A growth pattern based on Services (with ITES exports in the doldrums) is inherently inflationary and the RBI, one imagines, recognisedit as such when it began its rate hikes. The organised economy has almost all through its growth phase since the first UPA term relied almost exclusively for its momentum on Services; to start with ITES industries that created the purchasing power and then ancillary services such as transport trade, hotels and most importantly, real-estate. Manufacturing has usually been the mid-stream beneficiary of an inflationary tide that returned it “pricing power.”

These “interest-sensitive” Services sectors, not to mention feeder industries such as cement and steel, responded to the RBI's rate signals enough to stave off an overheating. In effect, the freshly shaved GDP forecast of less than even 7 per cent (6.9 per cent!) probably represents the true potential of the economy than that over-inflated growth of 8-9 per cent, which hurts the majority of Indians.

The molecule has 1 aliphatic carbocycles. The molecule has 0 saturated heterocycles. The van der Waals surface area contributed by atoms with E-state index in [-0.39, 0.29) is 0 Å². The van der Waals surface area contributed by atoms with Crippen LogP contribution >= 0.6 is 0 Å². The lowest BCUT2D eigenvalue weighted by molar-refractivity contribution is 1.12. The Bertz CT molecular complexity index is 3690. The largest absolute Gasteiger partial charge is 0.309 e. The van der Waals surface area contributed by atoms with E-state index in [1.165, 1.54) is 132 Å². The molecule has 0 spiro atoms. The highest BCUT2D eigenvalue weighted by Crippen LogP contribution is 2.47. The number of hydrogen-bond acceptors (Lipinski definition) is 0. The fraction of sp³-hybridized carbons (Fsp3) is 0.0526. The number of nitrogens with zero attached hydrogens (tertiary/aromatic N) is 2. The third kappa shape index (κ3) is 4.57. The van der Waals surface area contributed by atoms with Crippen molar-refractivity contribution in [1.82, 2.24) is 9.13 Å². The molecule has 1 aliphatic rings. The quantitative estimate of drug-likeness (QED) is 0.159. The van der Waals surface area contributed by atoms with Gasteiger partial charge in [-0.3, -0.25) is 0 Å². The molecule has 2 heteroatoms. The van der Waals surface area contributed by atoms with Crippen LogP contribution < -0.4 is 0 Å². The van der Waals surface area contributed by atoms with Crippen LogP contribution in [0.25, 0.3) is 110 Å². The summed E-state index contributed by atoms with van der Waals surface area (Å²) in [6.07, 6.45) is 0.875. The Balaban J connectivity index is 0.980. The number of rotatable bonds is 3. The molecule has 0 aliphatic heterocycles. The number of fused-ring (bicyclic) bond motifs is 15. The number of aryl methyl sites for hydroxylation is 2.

The growth trap

This means that any attempt to revive growth through interest rate cuts will simply return the organised economy (and its country cousins) to highly inflationary, speculation-driven economic expansion: inevitably, the RBI will be forced to tighten monetary policy, thus describing a circular trajectory for itself and the economy.

In order to escape this inflationary trap, policymakers have to recognise what is “hidden in plain sight”; issues that have dogged and kept away investments to enhance capacity in the real economy, from roads to healthcare facilities. A less transaction-cost driven framework, clear guidelines about investments and a focus on the core sector that gets away from an accountant's anxiety about fund raising to committed project governance. These would, in the long run, push back the boundaries of current economic potential.

(This article was published on February 14, 2012)